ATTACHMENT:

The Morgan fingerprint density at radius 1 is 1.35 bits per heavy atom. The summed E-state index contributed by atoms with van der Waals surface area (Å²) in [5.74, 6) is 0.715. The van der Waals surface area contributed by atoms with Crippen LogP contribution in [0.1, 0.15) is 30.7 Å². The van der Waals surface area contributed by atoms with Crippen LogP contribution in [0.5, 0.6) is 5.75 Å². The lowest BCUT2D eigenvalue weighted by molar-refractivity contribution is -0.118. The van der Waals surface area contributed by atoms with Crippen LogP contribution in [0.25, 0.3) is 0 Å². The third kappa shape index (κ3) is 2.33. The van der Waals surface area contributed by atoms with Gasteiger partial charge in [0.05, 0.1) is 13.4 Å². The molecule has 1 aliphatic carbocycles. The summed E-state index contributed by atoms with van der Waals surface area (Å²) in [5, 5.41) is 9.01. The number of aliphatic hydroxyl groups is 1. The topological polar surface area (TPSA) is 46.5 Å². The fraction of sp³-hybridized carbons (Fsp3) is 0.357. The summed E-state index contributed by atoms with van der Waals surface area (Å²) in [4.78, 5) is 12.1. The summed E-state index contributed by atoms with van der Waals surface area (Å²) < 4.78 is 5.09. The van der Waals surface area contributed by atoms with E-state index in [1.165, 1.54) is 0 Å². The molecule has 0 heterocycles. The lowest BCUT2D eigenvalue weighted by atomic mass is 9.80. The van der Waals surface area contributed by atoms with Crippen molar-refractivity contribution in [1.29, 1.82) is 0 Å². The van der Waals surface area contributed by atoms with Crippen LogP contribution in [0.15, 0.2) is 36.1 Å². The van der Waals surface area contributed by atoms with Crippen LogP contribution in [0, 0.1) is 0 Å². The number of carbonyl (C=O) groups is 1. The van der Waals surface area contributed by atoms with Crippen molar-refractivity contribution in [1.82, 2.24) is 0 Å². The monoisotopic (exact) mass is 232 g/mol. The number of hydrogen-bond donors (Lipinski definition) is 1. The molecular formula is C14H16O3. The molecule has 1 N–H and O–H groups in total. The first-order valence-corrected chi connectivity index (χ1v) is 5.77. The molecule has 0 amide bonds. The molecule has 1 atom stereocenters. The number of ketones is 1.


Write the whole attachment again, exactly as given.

The Morgan fingerprint density at radius 1 is 1.35 bits per heavy atom. The summed E-state index contributed by atoms with van der Waals surface area (Å²) in [5.74, 6) is 0.715. The van der Waals surface area contributed by atoms with Crippen LogP contribution in [0.1, 0.15) is 30.7 Å². The van der Waals surface area contributed by atoms with Crippen LogP contribution in [0.5, 0.6) is 5.75 Å². The lowest BCUT2D eigenvalue weighted by molar-refractivity contribution is -0.118. The van der Waals surface area contributed by atoms with Crippen LogP contribution in [0.25, 0.3) is 0 Å². The third kappa shape index (κ3) is 2.33. The van der Waals surface area contributed by atoms with Gasteiger partial charge in [0.05, 0.1) is 13.4 Å². The molecule has 1 aliphatic carbocycles. The summed E-state index contributed by atoms with van der Waals surface area (Å²) in [5, 5.41) is 9.01. The number of aliphatic hydroxyl groups is 1. The topological polar surface area (TPSA) is 46.5 Å². The fraction of sp³-hybridized carbons (Fsp3) is 0.357. The summed E-state index contributed by atoms with van der Waals surface area (Å²) in [4.78, 5) is 12.1. The summed E-state index contributed by atoms with van der Waals surface area (Å²) < 4.78 is 5.09. The van der Waals surface area contributed by atoms with E-state index in [1.165, 1.54) is 0 Å². The molecule has 0 heterocycles. The lowest BCUT2D eigenvalue weighted by atomic mass is 9.80. The van der Waals surface area contributed by atoms with Crippen molar-refractivity contribution in [1.29, 1.82) is 0 Å². The van der Waals surface area contributed by atoms with Crippen LogP contribution in [0.15, 0.2) is 36.1 Å². The van der Waals surface area contributed by atoms with Crippen LogP contribution in [0, 0.1) is 0 Å². The number of carbonyl (C=O) groups is 1. The van der Waals surface area contributed by atoms with Crippen molar-refractivity contribution in [1.82, 2.24) is 0 Å². The monoisotopic (exact) mass is 232 g/mol. The number of hydrogen-bond donors (Lipinski definition) is 1. The molecular formula is C14H16O3. The molecule has 1 N–H and O–H groups in total. The first-order valence-corrected chi connectivity index (χ1v) is 5.77. The molecule has 0 amide bonds. The molecule has 1 atom stereocenters. The number of ketones is 1.